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How DIKW Pyramid supports decision makers

Decision making Big Data Consulting & Other services Financial services Healthcare

How DIKW Pyramid supports decision makers

Before understanding how this tool can support decision-making, let us take a step back and understand what exactly DIKW Pyramid means. When we talk about pyramid we refer to a diagram that depicts the learning process by placing in a hierarchical relationship and in a linear manner four elements such as: data, information, knowledge, wisdom. This type of model represents the knowledge process as a pyramid consisting of a broad base (the raw data) which, following a process of aggregation-contextualisation (information) and application-experimentation (knowledge), leads to wisdom.

DIKW pyramid

Trying to bring the concept of the DIKW pyramid back to the corporate sphere, it is possible to understand how the data possessed by companies can be managed to obtain information from which to derive knowledge and thus enable decision makers to make more effective and data-driven choices.
In order to become a company that truly leverages data to make winning decisions, both at a strategic and operational level, it is necessary to start with the correct acquisition, management and storage of so-called raw data.

DIKW pyramid: raw data

Raw data or raw data are all those data that have not yet been processed. As long as the data is simply collected, but no tools are available to analyze it or derive information from it, it is irrelevant to the company and does not contribute to generating value. It is at this stage that advanced business intelligence software becomes strategically relevant.

DIKW pyramid: the use of Business Intelligence

We think of the Business Intelligence system as a Data Warehouse and a series of ETL (Extract/Transform/Load) processes, i.e. the collection of data from an unlimited number of sources and their subsequent organization and centralisation in a single repository.
This software is preparatory to the evolution of the data and the process that leads the company to extract useful information for the business and to give an initial meaning to the collected data.

DIKW pyramid: from information to knowledge

The output of business intelligence work is represented by reports that aggregate huge amounts of data by returning tables that link different information, or graphs and concise dashboards. From these aggregations and representations, decision makers choose the best actions to take. Despite the fact that the use of software for data acquisition and analysis has grown in recent months, even on the Italian scene, there are still few companies that reach this rung of the pyramid because, in order to do so, data and its management must be incorporated into everyday business processes.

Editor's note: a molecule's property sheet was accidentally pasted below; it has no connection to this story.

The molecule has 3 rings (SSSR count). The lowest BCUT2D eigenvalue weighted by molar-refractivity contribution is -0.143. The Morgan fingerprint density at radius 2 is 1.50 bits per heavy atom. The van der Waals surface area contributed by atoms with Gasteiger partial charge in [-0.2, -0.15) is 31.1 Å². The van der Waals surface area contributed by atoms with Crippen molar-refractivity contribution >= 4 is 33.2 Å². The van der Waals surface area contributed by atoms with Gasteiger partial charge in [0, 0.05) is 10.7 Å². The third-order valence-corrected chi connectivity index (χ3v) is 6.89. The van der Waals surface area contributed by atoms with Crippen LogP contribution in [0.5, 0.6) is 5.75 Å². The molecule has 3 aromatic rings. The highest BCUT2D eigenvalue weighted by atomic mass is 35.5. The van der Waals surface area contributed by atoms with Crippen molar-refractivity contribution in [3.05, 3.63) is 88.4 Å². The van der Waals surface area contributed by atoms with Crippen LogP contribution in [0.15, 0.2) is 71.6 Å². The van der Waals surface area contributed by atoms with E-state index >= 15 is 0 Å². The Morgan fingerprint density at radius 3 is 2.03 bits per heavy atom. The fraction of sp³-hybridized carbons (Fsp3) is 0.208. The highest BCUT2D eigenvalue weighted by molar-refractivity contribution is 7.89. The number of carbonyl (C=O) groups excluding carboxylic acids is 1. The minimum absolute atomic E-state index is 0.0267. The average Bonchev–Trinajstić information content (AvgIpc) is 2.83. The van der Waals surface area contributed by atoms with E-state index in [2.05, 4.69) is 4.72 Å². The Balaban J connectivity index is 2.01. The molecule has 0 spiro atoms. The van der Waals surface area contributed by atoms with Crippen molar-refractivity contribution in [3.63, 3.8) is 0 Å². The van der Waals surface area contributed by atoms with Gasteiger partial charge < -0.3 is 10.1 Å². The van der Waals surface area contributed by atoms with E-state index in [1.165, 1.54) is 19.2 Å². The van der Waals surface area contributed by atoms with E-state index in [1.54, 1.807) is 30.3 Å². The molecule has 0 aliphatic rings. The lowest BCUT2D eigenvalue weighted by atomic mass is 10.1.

DIKW pyramid: from knowledge to wisdom

After gathering all indications based on the processing of historical data, one can move on to the planning of future actions. The wisdom stage lies in applying the knowledge gained and thus being able to act in the best way for the company. The data at this point become the scaffolding on which the strategy is based and at the same time a yardstick for future evaluation of the project's progress. The focus of this phase is on future actions and how to carry out forecasting analyses and assess the future impact of certain decisions.

DIKW pyramid: from predictive to prescriptive analysis

The greatest challenge of data analysis in recent years is precisely that of being able to provide tools capable of performing prescriptive analyses and making them comprehensible. Prescriptive analysis involves the use of a variety of statistical techniques such as predictive modeling, machine learning and data mining to analyze historical and real-time data to provide predictions about the future or unknown events. Predictive models search for patterns in historical and transactional data to identify risks and opportunities, find relationships between variables to make risk assessments associated with a correlation of specific variables and thus provide decision makers with the information they need not only to understand how a particular suggestion for action was arrived at, overcoming the limitations of Artificial Intelligence, usually associated with the black box concept, but also explaining how to behave should certain conditions change abruptly.

Four elements to make your business decisions wise, understandable, and prescriptive

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